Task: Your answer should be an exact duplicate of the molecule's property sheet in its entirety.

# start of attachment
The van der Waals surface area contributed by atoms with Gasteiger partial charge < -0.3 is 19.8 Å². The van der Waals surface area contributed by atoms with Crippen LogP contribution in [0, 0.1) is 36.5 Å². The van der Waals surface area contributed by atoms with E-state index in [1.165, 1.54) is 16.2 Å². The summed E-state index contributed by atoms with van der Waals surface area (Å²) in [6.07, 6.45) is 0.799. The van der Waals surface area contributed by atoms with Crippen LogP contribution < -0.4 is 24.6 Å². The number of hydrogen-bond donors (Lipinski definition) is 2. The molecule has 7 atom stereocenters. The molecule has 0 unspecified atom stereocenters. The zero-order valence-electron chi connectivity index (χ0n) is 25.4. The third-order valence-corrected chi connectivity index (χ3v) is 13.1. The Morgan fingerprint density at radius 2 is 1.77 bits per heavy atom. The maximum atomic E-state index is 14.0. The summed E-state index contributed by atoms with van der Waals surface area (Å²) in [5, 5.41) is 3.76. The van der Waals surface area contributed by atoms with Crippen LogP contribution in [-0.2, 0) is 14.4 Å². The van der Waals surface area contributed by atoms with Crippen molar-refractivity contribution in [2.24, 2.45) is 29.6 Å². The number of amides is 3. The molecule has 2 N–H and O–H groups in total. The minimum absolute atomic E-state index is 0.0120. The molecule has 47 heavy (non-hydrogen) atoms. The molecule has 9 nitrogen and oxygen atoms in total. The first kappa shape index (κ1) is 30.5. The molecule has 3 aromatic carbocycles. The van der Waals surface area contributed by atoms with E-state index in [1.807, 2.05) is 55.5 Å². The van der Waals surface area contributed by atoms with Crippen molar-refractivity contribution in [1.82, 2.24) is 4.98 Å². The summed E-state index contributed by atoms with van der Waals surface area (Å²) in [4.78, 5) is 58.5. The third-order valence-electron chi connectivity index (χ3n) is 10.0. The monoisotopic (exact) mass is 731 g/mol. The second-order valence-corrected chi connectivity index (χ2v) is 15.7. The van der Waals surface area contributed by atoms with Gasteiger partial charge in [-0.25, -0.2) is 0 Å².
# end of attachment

The van der Waals surface area contributed by atoms with Gasteiger partial charge < -0.3 is 19.8 Å². The van der Waals surface area contributed by atoms with Crippen LogP contribution in [0, 0.1) is 36.5 Å². The van der Waals surface area contributed by atoms with E-state index in [1.165, 1.54) is 16.2 Å². The summed E-state index contributed by atoms with van der Waals surface area (Å²) in [6.07, 6.45) is 0.799. The van der Waals surface area contributed by atoms with Crippen LogP contribution < -0.4 is 24.6 Å². The number of hydrogen-bond donors (Lipinski definition) is 2. The molecule has 7 atom stereocenters. The molecule has 0 unspecified atom stereocenters. The zero-order valence-electron chi connectivity index (χ0n) is 25.4. The third-order valence-corrected chi connectivity index (χ3v) is 13.1. The Morgan fingerprint density at radius 2 is 1.77 bits per heavy atom. The maximum atomic E-state index is 14.0. The summed E-state index contributed by atoms with van der Waals surface area (Å²) in [5, 5.41) is 3.76. The van der Waals surface area contributed by atoms with Crippen LogP contribution in [-0.2, 0) is 14.4 Å². The van der Waals surface area contributed by atoms with Crippen molar-refractivity contribution in [2.24, 2.45) is 29.6 Å². The number of amides is 3. The molecule has 2 N–H and O–H groups in total. The minimum absolute atomic E-state index is 0.0120. The molecule has 47 heavy (non-hydrogen) atoms. The molecule has 9 nitrogen and oxygen atoms in total. The first kappa shape index (κ1) is 30.5. The molecule has 3 aromatic carbocycles. The van der Waals surface area contributed by atoms with E-state index in [1.807, 2.05) is 55.5 Å². The van der Waals surface area contributed by atoms with Crippen molar-refractivity contribution in [1.82, 2.24) is 4.98 Å². The summed E-state index contributed by atoms with van der Waals surface area (Å²) in [4.78, 5) is 58.5. The third-order valence-electron chi connectivity index (χ3n) is 10.0. The monoisotopic (exact) mass is 731 g/mol. The second-order valence-corrected chi connectivity index (χ2v) is 15.7. The van der Waals surface area contributed by atoms with Gasteiger partial charge in [-0.25, -0.2) is 0 Å².